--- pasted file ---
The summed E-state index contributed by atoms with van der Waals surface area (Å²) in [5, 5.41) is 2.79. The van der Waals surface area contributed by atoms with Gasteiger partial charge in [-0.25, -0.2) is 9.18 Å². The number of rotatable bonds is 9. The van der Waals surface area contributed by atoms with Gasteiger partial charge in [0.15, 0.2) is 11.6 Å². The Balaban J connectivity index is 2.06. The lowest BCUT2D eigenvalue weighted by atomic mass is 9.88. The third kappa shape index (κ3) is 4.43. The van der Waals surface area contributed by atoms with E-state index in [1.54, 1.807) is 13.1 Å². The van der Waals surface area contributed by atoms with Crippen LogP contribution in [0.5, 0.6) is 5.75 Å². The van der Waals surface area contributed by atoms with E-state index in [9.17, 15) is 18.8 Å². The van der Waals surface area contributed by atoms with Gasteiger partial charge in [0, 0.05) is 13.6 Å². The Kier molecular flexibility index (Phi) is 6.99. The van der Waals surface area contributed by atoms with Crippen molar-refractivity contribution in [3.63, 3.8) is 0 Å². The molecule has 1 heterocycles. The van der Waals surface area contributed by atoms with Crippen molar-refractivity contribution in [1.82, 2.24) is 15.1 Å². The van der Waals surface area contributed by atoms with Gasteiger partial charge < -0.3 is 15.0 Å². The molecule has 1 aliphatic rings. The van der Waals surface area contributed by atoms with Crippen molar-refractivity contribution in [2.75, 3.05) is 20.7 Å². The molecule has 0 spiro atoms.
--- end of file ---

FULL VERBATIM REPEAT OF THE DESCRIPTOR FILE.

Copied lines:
The summed E-state index contributed by atoms with van der Waals surface area (Å²) in [5, 5.41) is 2.79. The van der Waals surface area contributed by atoms with Gasteiger partial charge in [-0.25, -0.2) is 9.18 Å². The number of rotatable bonds is 9. The van der Waals surface area contributed by atoms with Gasteiger partial charge in [0.15, 0.2) is 11.6 Å². The Balaban J connectivity index is 2.06. The lowest BCUT2D eigenvalue weighted by atomic mass is 9.88. The third kappa shape index (κ3) is 4.43. The van der Waals surface area contributed by atoms with E-state index in [1.54, 1.807) is 13.1 Å². The van der Waals surface area contributed by atoms with Crippen LogP contribution in [0.5, 0.6) is 5.75 Å². The van der Waals surface area contributed by atoms with E-state index in [9.17, 15) is 18.8 Å². The van der Waals surface area contributed by atoms with Gasteiger partial charge in [0, 0.05) is 13.6 Å². The Kier molecular flexibility index (Phi) is 6.99. The van der Waals surface area contributed by atoms with Crippen molar-refractivity contribution in [3.63, 3.8) is 0 Å². The molecule has 1 heterocycles. The van der Waals surface area contributed by atoms with Crippen molar-refractivity contribution in [1.82, 2.24) is 15.1 Å². The van der Waals surface area contributed by atoms with Gasteiger partial charge < -0.3 is 15.0 Å². The molecule has 1 aliphatic rings. The van der Waals surface area contributed by atoms with Crippen molar-refractivity contribution in [2.75, 3.05) is 20.7 Å². The molecule has 0 spiro atoms.